Welcome to Volume 3, Issue 16 of The Internet Security Conference Newsletter, Insight. Insight provides commentaries and educational columns, authored by some of the best minds in the security community.
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In this issue, Stefan Hoelzner shows us that if you don't exercise care and caution when assigning access rights to certain system functions, you can easily turn a feature into a backdoor. To emphasize his point, Stefan describes how an entire network was hacked by exploiting SAP R/3 system functions. Stefan assures us that this was a real scenario. And it pointedly demonstrates the dangers of assigning access rights that are too liberal in complex modern computing environments.
Stefan Hoelzner, KPMG Germany
A SAP system administrator's daily routine work: System maintenance. Windows NT login screen: Username, password. Login failed. Again: Username, password. Login failed. What seems to be a simple data entry error at first sight turns out to be something completely different: the system has just been hacked.
Plenty of books and columns - even here - have been written about the risks and threats that make one a target for professional hackers. But still a great deal of all security violations originate from "the inside" - a fact that is frequently ignored.
One of an enterprise's most crucial decisions is to determine the appropriate user access rights to data. And this surely is one of the critical weaknesses in most software implementation projects. "Assigning access rights should always be limited to an actually needed minimum". That principle has penetrated into almost every administrator's and CIO's mind, but often is not put into practice. The careless approach usually used can be very devastating when assigning access rights to certain system functionalities that may be classified both as a "feature" or as a "legalized backdoor" depending on the point of view.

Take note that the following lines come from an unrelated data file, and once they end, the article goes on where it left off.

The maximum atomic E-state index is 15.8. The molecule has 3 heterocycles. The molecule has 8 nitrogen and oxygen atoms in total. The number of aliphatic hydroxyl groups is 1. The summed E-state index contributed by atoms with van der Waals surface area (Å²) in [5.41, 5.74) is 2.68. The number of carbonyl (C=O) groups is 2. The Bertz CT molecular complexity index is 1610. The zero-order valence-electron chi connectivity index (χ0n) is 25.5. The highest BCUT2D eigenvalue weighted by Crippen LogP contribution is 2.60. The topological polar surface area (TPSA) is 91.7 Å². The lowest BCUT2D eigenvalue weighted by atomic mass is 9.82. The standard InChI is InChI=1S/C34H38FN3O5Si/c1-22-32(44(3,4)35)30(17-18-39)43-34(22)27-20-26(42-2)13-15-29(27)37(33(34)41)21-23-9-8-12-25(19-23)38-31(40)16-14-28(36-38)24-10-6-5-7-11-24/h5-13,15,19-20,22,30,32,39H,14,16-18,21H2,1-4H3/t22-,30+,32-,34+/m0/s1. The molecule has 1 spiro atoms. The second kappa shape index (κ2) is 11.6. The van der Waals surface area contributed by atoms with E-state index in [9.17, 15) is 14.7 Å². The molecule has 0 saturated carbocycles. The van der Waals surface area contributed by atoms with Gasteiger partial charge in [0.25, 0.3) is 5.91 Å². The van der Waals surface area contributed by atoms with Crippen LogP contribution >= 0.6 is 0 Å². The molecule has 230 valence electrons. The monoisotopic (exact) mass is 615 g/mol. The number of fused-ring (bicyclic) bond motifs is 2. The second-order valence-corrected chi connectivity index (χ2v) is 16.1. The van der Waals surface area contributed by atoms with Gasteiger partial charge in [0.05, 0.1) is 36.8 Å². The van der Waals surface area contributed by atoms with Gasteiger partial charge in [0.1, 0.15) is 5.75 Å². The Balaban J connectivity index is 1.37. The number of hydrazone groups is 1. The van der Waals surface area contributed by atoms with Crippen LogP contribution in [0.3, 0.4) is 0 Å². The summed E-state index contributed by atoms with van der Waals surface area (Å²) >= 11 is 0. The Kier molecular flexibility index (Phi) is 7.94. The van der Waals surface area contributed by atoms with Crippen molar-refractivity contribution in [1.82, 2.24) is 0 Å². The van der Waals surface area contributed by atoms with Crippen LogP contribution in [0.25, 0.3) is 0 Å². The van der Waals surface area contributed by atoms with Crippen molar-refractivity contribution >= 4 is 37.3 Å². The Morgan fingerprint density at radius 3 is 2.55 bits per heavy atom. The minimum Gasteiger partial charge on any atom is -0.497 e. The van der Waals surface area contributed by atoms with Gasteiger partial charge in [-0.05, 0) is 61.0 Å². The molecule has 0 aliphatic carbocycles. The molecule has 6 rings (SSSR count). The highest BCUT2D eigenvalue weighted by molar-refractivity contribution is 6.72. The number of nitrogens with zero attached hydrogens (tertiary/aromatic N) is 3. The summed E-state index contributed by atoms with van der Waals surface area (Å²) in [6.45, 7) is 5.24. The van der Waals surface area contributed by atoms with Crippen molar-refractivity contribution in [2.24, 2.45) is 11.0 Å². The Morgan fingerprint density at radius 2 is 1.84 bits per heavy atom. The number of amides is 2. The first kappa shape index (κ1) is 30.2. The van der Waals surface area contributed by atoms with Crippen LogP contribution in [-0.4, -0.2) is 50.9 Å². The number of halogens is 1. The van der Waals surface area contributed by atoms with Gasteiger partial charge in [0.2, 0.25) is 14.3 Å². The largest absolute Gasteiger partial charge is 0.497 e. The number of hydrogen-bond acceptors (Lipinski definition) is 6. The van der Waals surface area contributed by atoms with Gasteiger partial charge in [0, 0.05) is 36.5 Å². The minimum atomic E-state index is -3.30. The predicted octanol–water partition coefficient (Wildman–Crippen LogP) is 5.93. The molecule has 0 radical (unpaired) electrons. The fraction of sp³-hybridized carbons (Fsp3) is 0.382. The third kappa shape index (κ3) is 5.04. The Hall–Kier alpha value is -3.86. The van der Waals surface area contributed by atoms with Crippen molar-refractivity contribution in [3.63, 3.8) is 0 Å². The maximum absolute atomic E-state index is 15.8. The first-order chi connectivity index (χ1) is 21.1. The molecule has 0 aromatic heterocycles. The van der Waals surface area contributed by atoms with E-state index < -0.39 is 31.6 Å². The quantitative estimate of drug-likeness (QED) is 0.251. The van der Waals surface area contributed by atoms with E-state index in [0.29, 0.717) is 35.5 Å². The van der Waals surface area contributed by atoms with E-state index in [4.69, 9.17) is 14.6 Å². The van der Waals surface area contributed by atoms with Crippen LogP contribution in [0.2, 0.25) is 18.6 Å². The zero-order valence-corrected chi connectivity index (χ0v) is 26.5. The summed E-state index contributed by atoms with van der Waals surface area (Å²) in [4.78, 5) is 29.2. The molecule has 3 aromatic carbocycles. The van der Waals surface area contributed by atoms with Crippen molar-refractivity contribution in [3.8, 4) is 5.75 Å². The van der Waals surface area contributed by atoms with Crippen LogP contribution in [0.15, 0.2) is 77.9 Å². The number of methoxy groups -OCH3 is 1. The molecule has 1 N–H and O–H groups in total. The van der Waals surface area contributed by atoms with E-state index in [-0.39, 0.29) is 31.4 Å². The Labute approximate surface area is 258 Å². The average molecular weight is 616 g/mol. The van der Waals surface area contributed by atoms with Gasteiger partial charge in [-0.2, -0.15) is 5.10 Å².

This column documents the hacking of an entire computer network by exploiting SAP R/3 system functions. This is a real scenario. It is not fictitious. And it demonstrates the dangers of assigning access rights that are too liberal in complex modern computing environments.
Assigning access rights the hard way
SAP R/3 offers very sophisticated user authorization features. Despite this, many system administrators feel like Sisyphus when trying to manage authorization rights, because
It is not always the (in)famous profile "SAP_ALL" which causes severe security holes in a SAP system. In our case, there was actually just one authorization object that was assigned unintentionally to some user profiles: the object S_RZL_ADM with the field value "*" (a wildcard meaning "all" and which guarantees full access to all data protected by this specific object). Perhaps this mistake happened just because the system administrator did not know that RZL stands for "Rechenzentrumsleitstand" in German, which means computing center control. This administrative control, combined with the transaction authorizations SM49 and SM69, authorized these users to perform and create "External Operating System Commands".